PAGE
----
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X-51 hypersonic scramjet test: Flameout at Mach 5?

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If they can sort it, we may see Son of Blackbird (SR-71) return

The test is significant aerospace news, as it is the first hypersonic flight by a hydrocarbon-fuelled scramjet as opposed to one running on hydrogen. Hydrogen scramjets have achieved Mach 10, but they are less likely to develop into practical aerospace craft as hydrogen is bulky and difficult to store in large quantities. Any hydrogen-fuelled aircraft, missile etc would be almost entirely fuel tank.

The technologies in the Waverider, however, might see the appearance of hypersonic missiles in the near future, able to travel huge distances quickly and close in on their targets so fast they would be almost impossible to defend against.

In the longer term, those involved in the X-51A hope that it might give birth to new and impressive aerospace craft. Brink, for instance, has speculated in the past that it might be possible to get the scramjet to fire up initially at speeds low enough to be reached by regular afterburning turbojets rather than booster rockets.

This would open up the prospect of a plane able to take off from a runway and accelerate to scramjet ignition speed using jets, then switch into scramjet mode and surge forward into the hypersonic regime. This would essentially be a modern, hypersonic update of the legendary SR-71 Cold War turbo/ramjet spyplane, the famous Mach-3.5 "Blackbird".

Military crazytech agency DARPA (partnered with the airforce lab on X-51A) tried to get funding for such a super-Blackbird - dubbed "Blackswift" - a couple of years back but sceptical Washington politicos refused to fund it, doubting that it could be built. Success for the Waverider might revive such ideas, however.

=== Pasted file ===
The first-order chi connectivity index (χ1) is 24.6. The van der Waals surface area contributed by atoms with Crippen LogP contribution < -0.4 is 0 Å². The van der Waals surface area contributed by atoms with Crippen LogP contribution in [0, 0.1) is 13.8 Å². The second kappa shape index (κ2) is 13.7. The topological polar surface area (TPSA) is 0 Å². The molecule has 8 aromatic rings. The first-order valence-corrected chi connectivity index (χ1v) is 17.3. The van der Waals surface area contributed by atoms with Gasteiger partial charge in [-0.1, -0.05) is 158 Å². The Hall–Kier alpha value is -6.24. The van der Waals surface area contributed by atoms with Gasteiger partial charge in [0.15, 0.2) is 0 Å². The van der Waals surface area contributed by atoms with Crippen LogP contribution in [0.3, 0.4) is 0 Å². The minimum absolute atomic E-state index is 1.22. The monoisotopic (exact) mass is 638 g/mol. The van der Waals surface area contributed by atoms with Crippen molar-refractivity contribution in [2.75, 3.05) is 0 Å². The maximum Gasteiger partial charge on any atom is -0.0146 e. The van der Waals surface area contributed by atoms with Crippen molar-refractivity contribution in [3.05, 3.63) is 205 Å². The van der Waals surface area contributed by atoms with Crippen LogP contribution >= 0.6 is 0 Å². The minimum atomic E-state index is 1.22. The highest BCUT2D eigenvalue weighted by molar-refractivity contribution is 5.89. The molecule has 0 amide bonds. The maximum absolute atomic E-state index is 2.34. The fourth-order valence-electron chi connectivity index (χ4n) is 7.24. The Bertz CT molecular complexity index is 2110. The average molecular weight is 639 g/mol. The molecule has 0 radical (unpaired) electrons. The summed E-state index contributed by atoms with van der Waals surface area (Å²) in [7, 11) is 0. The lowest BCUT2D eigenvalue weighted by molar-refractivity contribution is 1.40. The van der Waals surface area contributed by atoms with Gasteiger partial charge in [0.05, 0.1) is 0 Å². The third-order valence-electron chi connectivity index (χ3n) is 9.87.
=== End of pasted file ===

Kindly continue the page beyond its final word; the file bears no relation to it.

Mach 6 hypersonic turbo/scramjets running on regular jet fuel would be impressive enough. They might also serve in turn as stepping stones to still greater things.

Turbo/scram craft might be still further enhanced by the addition of a rocket mode. They would be able to take off from a runway, gain a lot of speed and height still burning air, and then make the final climb and acceleration to Mach-25 orbital velocity as rockets. The fact that they would need to carry significantly less oxidiser than conventional launch rockets might mean that they could get into space with a useful payload and not need to throw large parts of themselves away in the process; nor would there be the expense and trouble of pointing them vertically into the sky for launch as with today's space shuttles.

"This is a new world record," enthused Joe Vogel of Boeing, speaking of yesterday's X-51A flight. "[It] sets the foundation for several hypersonic applications, including access to space, reconnaissance, strike, global reach and commercial transportation."

It's probably a bit early to say most of that, but it will certainly be very interesting to see how the rest of the X-51A tests turn out. Scramjet enthusiasts may want to watch the recent vid on the Waverider below, offered by the Hypersonic Combined Test Force at Edwards airforce base. ®

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